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McLaren would consider making own F1 engine depending on 2021 regs

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McLaren would consider making its own Formula 1 engine should the new technical regulations set to come into force for 2021 prove attractive and cost-effective enough.

McLaren is currently nearing the end of a long-running saga surrounding its power unit supply for 2018, with a complex web involving a number of parties looking set to be unraveled by switching from Honda to Renault engines next season.

Any deal is set to be agreed for three years, with the existing engine cycle using V6 turbo power units set to come to an end at the close of the 2020 season.

Talks regarding F1’s future engine regulations are ongoing between a number of parties both inside and outside of the sport, with areas of focus including cost reduction and greater simplicity.

Should the new regulations fit the bill, McLaren would consider becoming a full works F1 operation and developing its own engine in-house.

“We’re interested to see what the new engine formula is in 2021, whether we’d consider doing our own engine, whether other people would come in under new rules,” McLaren executive director Zak Brown told media at Monza, as quoted by Crash.net.

“I think right now we’ve got to focus on the next three years. As soon as we get that figured out, we’ve got to look out.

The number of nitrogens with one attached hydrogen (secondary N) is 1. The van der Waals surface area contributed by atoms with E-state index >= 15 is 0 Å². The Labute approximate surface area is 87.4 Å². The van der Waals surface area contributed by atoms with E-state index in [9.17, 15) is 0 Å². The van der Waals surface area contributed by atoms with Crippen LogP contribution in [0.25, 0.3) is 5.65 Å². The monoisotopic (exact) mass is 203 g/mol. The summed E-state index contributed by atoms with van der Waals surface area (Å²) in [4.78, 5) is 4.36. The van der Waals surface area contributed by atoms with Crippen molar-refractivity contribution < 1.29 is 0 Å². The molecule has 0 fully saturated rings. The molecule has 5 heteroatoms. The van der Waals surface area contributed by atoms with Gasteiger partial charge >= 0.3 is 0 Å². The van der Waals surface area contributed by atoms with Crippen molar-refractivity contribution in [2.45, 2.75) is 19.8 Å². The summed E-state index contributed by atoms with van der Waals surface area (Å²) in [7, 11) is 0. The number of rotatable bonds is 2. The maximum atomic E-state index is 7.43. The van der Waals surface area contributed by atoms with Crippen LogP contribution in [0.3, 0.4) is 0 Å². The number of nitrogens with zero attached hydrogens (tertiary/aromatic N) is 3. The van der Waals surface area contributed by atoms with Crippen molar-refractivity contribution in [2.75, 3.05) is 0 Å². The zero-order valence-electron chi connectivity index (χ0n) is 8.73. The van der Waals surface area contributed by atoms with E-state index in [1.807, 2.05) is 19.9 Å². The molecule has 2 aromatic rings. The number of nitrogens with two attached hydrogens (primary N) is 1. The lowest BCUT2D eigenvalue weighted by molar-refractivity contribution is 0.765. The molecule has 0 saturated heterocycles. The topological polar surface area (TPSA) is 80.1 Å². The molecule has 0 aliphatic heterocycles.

“For us to do our own engine, that’s not something we’ve done before, so that would require good lead time and some expenditure that we would consider doing.

“We just need to have an understanding of the path forward, what are the rules and what are they going to cost. We certainly wouldn’t be in a position to spend the hundreds of millions that it takes now to develop engines.

“So they’re going to have to change the engine formula for it to be something that is economically viable for us.”

Danica Patrick crashes out of her final Indianapolis 500

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INDIANAPOLIS – Danica Patrick’s racing career ended with a heavy impact in Sunday’s Indianapolis 500.

Patrick, who became the first woman to lead the Indy 500 in 2005, lost control of her No. 13 Dallara-Chevrolet and slammed the Turn 2 wall on the 68th lap. She was able to walk to a waiting ambulance, which transported her to the track care center for a routine evaluation.

After qualifying seventh, she will finish 30th in the race, which will be her career worst at the 2.5-mile track. Patrick, who also became the first woman to lead a lap in NASCAR’s premier series in the 2013 Daytona 500, had six top 10s in eight Indy 500 starts, including a best finish of third in 2009.

Patrick wrecked in the final two starts of her career. She finished 35th in the Daytona 500 on Feb. 18, her final NASCAR start.